It's not only China's government saying the manufacturing sector is looking up

Photo by Kevin Frayer/Getty Images

While China’s manufacturing sector returned to growth in March, the vast majority of the improvement was due to an acceleration in activity levels in larger firms.

They grew modestly, while activity levels at smaller firms continued to contract.

Nothing demonstrates this point better than the separate Caixin-Markit manufacturing purchasing manager’s index (PMI) — a survey of small and medium-sized manufacturing firms from the private sector — which indicated that activity levels continued to contract last month.

The index printed at 49.7 in March, above the 48.0 level of February and expectations for a small increase to 48.2, although it remained below the 50 level that separates expansion from contraction.

PMI surveys measures changes in activity levels from one month to the next, with 50 signifying that activity levels were unchanged from one month earlier.

While the index is now at the highest level seen since February last year, it still suggests conditions are deteriorating, albeit fractionally.

According to the report, output increased for the first time in more than a year as a lift in domestic demand offset weak demand from abroad.

“Higher output was supported by a renewed rise in total new work,” said Markit. “Some companies commented on an improvement in underlying client demand. Weak foreign demand remained a drag on new order growth, however, with new export business falling for the fourth month in a row.”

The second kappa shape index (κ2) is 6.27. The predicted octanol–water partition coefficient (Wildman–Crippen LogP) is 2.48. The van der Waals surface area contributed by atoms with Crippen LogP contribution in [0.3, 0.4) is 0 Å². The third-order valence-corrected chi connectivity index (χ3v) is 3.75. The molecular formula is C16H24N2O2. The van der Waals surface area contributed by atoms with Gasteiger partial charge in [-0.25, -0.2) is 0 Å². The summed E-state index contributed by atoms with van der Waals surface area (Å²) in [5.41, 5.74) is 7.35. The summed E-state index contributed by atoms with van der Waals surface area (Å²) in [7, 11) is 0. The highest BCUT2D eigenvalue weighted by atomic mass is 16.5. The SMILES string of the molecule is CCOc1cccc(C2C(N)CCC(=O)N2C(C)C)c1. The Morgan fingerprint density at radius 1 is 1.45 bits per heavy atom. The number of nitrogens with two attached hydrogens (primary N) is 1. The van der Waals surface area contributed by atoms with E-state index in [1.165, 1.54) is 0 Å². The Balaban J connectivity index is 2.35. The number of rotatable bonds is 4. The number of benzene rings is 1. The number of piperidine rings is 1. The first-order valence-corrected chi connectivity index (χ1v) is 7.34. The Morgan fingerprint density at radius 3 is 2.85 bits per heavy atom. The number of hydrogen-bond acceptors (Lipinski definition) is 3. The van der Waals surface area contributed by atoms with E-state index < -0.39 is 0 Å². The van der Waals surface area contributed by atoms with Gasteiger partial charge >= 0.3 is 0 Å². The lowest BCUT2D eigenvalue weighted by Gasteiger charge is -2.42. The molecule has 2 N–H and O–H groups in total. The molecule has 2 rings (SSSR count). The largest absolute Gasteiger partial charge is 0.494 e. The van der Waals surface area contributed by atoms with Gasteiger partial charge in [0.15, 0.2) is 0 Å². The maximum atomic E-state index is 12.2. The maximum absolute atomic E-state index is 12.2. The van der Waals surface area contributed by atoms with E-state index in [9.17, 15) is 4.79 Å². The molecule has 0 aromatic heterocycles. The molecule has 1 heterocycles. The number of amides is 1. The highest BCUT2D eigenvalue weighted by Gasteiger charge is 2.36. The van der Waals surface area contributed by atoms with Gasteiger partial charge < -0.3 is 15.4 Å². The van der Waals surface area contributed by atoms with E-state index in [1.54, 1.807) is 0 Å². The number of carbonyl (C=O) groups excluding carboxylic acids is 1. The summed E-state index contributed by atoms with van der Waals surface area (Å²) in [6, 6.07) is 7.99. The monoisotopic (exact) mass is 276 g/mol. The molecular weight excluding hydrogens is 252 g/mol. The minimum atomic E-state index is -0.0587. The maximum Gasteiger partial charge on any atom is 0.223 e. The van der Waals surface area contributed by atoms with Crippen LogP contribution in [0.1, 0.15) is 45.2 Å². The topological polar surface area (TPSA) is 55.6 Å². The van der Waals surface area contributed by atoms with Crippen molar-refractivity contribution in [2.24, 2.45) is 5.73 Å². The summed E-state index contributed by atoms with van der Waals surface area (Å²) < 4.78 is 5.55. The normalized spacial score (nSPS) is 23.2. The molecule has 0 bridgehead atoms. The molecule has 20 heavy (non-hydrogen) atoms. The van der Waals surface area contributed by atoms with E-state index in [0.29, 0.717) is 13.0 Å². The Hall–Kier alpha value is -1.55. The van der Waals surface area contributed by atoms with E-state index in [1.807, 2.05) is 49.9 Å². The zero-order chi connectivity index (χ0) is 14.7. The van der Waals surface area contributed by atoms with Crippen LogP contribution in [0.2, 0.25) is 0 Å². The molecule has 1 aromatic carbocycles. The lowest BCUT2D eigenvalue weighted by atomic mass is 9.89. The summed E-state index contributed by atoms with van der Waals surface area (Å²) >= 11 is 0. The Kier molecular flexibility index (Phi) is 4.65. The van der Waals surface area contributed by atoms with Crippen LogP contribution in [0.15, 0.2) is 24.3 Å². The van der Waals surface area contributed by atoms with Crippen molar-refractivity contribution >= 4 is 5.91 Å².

Despite the lift in output, firms continued to reduced employee numbers as firms attempted to reduce costs.

Suggesting that deflationary pressures across the sector may be easing, Markit notes that input prices rose for the first time in 20 months, translating to firms raising output prices.

“The rate of inflation was modest overall, with a number of monitored firms commenting on higher raw material prices. In line with higher production costs, companies raised their prices charged in March. Though the rate of increase was only moderate, it was the first time that charge inflation has been recorded since July 2014,” said Markit.

He Fan, chief economist at Caixin Insight Group, believes the smaller contraction registered in March suggests the government’s attempts to stimulate the economy are working.

“All categories of the index showed improvement over the previous month. The output and new order categories rose above the neutral 50-point level, indicating that the stimulus policies the government has implemented have begun to take hold,” he said.

“However, considering that current conditions remain uncertain, the government needs to continue with moderate stimulus measures to reinforce market confidence.”

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